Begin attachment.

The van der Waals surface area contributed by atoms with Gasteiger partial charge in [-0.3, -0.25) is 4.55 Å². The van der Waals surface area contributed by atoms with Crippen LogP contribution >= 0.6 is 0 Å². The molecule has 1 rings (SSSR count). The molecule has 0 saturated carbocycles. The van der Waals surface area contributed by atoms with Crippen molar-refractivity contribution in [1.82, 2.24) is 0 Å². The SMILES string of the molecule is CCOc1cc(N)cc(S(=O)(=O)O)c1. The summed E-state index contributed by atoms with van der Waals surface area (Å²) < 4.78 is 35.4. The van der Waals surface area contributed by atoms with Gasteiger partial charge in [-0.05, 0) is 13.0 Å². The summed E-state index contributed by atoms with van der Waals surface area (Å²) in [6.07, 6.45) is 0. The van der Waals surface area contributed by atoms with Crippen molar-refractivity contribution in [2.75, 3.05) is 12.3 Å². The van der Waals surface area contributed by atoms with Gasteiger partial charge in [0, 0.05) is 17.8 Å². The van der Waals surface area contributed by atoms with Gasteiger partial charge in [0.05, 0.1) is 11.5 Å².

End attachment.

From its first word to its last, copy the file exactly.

The van der Waals surface area contributed by atoms with Gasteiger partial charge in [-0.3, -0.25) is 4.55 Å². The van der Waals surface area contributed by atoms with Crippen LogP contribution >= 0.6 is 0 Å². The molecule has 1 rings (SSSR count). The molecule has 0 saturated carbocycles. The van der Waals surface area contributed by atoms with Crippen molar-refractivity contribution in [1.82, 2.24) is 0 Å². The SMILES string of the molecule is CCOc1cc(N)cc(S(=O)(=O)O)c1. The summed E-state index contributed by atoms with van der Waals surface area (Å²) < 4.78 is 35.4. The van der Waals surface area contributed by atoms with Gasteiger partial charge in [-0.05, 0) is 13.0 Å². The summed E-state index contributed by atoms with van der Waals surface area (Å²) in [6.07, 6.45) is 0. The van der Waals surface area contributed by atoms with Crippen molar-refractivity contribution in [2.75, 3.05) is 12.3 Å². The van der Waals surface area contributed by atoms with Gasteiger partial charge in [0, 0.05) is 17.8 Å². The van der Waals surface area contributed by atoms with Gasteiger partial charge in [0.05, 0.1) is 11.5 Å².